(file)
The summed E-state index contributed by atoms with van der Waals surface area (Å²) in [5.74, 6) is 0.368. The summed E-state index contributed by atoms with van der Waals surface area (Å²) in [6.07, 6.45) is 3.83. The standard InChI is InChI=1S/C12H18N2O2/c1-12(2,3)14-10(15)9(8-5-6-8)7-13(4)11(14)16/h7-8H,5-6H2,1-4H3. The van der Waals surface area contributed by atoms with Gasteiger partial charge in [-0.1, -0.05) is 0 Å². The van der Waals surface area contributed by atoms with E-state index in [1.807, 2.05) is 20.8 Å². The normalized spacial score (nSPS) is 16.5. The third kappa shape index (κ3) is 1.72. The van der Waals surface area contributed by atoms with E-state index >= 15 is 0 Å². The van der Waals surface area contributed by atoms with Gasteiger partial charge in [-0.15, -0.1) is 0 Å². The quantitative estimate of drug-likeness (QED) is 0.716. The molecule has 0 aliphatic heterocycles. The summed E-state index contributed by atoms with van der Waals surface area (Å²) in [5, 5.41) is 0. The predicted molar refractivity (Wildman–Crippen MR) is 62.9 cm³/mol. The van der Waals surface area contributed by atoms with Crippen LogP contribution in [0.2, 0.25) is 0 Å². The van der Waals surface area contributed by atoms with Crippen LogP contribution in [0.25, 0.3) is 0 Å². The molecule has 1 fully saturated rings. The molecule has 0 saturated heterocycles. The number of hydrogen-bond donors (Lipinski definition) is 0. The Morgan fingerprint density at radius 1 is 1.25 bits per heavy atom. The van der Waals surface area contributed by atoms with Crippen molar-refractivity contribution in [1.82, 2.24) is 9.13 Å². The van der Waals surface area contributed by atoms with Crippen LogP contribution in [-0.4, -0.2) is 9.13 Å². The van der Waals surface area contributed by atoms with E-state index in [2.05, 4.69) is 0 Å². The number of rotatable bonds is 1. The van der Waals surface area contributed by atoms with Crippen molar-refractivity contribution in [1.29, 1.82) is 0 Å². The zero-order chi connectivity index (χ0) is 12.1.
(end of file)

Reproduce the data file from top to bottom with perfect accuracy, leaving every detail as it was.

The summed E-state index contributed by atoms with van der Waals surface area (Å²) in [5.74, 6) is 0.368. The summed E-state index contributed by atoms with van der Waals surface area (Å²) in [6.07, 6.45) is 3.83. The standard InChI is InChI=1S/C12H18N2O2/c1-12(2,3)14-10(15)9(8-5-6-8)7-13(4)11(14)16/h7-8H,5-6H2,1-4H3. The van der Waals surface area contributed by atoms with Gasteiger partial charge in [-0.1, -0.05) is 0 Å². The van der Waals surface area contributed by atoms with E-state index in [1.807, 2.05) is 20.8 Å². The normalized spacial score (nSPS) is 16.5. The third kappa shape index (κ3) is 1.72. The van der Waals surface area contributed by atoms with E-state index >= 15 is 0 Å². The van der Waals surface area contributed by atoms with Gasteiger partial charge in [-0.15, -0.1) is 0 Å². The quantitative estimate of drug-likeness (QED) is 0.716. The molecule has 0 aliphatic heterocycles. The summed E-state index contributed by atoms with van der Waals surface area (Å²) in [5, 5.41) is 0. The predicted molar refractivity (Wildman–Crippen MR) is 62.9 cm³/mol. The van der Waals surface area contributed by atoms with Crippen LogP contribution in [0.2, 0.25) is 0 Å². The van der Waals surface area contributed by atoms with Crippen LogP contribution in [0.25, 0.3) is 0 Å². The molecule has 1 fully saturated rings. The molecule has 0 saturated heterocycles. The number of hydrogen-bond donors (Lipinski definition) is 0. The Morgan fingerprint density at radius 1 is 1.25 bits per heavy atom. The van der Waals surface area contributed by atoms with Crippen molar-refractivity contribution in [1.82, 2.24) is 9.13 Å². The van der Waals surface area contributed by atoms with Crippen LogP contribution in [-0.4, -0.2) is 9.13 Å². The van der Waals surface area contributed by atoms with E-state index in [2.05, 4.69) is 0 Å². The number of rotatable bonds is 1. The van der Waals surface area contributed by atoms with Crippen molar-refractivity contribution in [1.29, 1.82) is 0 Å². The zero-order chi connectivity index (χ0) is 12.1.